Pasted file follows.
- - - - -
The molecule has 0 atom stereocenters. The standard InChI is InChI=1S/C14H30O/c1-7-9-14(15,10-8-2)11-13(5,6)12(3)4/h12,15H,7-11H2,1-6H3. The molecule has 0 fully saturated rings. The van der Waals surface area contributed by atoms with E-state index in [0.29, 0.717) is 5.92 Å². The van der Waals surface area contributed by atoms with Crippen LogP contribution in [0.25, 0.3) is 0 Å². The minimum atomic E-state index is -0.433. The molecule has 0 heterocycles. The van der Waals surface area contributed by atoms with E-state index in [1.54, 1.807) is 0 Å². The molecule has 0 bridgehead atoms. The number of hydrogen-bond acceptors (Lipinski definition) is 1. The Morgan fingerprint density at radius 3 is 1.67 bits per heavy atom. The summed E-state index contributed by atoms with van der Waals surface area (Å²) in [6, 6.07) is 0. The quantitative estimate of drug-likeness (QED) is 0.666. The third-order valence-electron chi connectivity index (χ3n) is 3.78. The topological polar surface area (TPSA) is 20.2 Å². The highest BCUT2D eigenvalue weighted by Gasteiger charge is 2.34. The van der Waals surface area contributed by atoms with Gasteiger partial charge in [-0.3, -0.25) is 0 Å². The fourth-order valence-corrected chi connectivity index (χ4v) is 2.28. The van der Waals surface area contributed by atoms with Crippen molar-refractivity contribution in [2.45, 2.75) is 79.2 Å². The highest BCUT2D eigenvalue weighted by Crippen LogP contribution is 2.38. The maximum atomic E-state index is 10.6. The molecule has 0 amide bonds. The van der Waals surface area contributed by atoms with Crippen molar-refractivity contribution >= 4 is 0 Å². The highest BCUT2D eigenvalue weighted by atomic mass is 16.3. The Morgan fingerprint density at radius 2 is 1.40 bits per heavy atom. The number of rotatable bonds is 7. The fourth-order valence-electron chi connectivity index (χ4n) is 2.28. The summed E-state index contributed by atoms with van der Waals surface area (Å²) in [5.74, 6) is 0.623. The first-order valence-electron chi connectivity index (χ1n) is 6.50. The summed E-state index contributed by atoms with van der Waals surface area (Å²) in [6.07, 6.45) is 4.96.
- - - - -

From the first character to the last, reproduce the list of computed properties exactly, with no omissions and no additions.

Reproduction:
The molecule has 0 atom stereocenters. The standard InChI is InChI=1S/C14H30O/c1-7-9-14(15,10-8-2)11-13(5,6)12(3)4/h12,15H,7-11H2,1-6H3. The molecule has 0 fully saturated rings. The van der Waals surface area contributed by atoms with E-state index in [0.29, 0.717) is 5.92 Å². The van der Waals surface area contributed by atoms with Crippen LogP contribution in [0.25, 0.3) is 0 Å². The minimum atomic E-state index is -0.433. The molecule has 0 heterocycles. The van der Waals surface area contributed by atoms with E-state index in [1.54, 1.807) is 0 Å². The molecule has 0 bridgehead atoms. The number of hydrogen-bond acceptors (Lipinski definition) is 1. The Morgan fingerprint density at radius 3 is 1.67 bits per heavy atom. The summed E-state index contributed by atoms with van der Waals surface area (Å²) in [6, 6.07) is 0. The quantitative estimate of drug-likeness (QED) is 0.666. The third-order valence-electron chi connectivity index (χ3n) is 3.78. The topological polar surface area (TPSA) is 20.2 Å². The highest BCUT2D eigenvalue weighted by Gasteiger charge is 2.34. The van der Waals surface area contributed by atoms with Gasteiger partial charge in [-0.3, -0.25) is 0 Å². The fourth-order valence-corrected chi connectivity index (χ4v) is 2.28. The van der Waals surface area contributed by atoms with Crippen molar-refractivity contribution in [2.45, 2.75) is 79.2 Å². The highest BCUT2D eigenvalue weighted by Crippen LogP contribution is 2.38. The maximum atomic E-state index is 10.6. The molecule has 0 amide bonds. The van der Waals surface area contributed by atoms with Crippen molar-refractivity contribution >= 4 is 0 Å². The highest BCUT2D eigenvalue weighted by atomic mass is 16.3. The Morgan fingerprint density at radius 2 is 1.40 bits per heavy atom. The number of rotatable bonds is 7. The fourth-order valence-electron chi connectivity index (χ4n) is 2.28. The summed E-state index contributed by atoms with van der Waals surface area (Å²) in [5.74, 6) is 0.623. The first-order valence-electron chi connectivity index (χ1n) is 6.50. The summed E-state index contributed by atoms with van der Waals surface area (Å²) in [6.07, 6.45) is 4.96.